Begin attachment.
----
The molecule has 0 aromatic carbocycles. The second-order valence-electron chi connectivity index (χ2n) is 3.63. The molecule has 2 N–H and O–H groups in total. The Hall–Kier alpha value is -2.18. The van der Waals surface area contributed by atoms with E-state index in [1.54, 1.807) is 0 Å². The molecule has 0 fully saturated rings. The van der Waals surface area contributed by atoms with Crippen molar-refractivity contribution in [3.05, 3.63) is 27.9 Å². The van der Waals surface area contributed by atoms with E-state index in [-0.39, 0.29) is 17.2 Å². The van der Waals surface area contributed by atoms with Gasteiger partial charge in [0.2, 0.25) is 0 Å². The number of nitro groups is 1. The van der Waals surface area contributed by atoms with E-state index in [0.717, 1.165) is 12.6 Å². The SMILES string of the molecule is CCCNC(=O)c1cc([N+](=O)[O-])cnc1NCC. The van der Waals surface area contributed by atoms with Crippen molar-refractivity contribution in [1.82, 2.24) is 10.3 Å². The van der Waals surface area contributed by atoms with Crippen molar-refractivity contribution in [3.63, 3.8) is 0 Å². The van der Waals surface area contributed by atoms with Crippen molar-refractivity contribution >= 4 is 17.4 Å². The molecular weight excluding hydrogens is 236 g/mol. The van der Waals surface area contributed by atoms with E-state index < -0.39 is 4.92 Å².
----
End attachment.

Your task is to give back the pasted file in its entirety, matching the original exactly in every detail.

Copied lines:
The molecule has 0 aromatic carbocycles. The second-order valence-electron chi connectivity index (χ2n) is 3.63. The molecule has 2 N–H and O–H groups in total. The Hall–Kier alpha value is -2.18. The van der Waals surface area contributed by atoms with E-state index in [1.54, 1.807) is 0 Å². The molecule has 0 fully saturated rings. The van der Waals surface area contributed by atoms with Crippen molar-refractivity contribution in [3.05, 3.63) is 27.9 Å². The van der Waals surface area contributed by atoms with E-state index in [-0.39, 0.29) is 17.2 Å². The van der Waals surface area contributed by atoms with Gasteiger partial charge in [0.2, 0.25) is 0 Å². The number of nitro groups is 1. The van der Waals surface area contributed by atoms with E-state index in [0.717, 1.165) is 12.6 Å². The SMILES string of the molecule is CCCNC(=O)c1cc([N+](=O)[O-])cnc1NCC. The van der Waals surface area contributed by atoms with Crippen molar-refractivity contribution in [1.82, 2.24) is 10.3 Å². The van der Waals surface area contributed by atoms with Crippen molar-refractivity contribution in [3.63, 3.8) is 0 Å². The van der Waals surface area contributed by atoms with Crippen molar-refractivity contribution >= 4 is 17.4 Å². The molecular weight excluding hydrogens is 236 g/mol. The van der Waals surface area contributed by atoms with E-state index < -0.39 is 4.92 Å².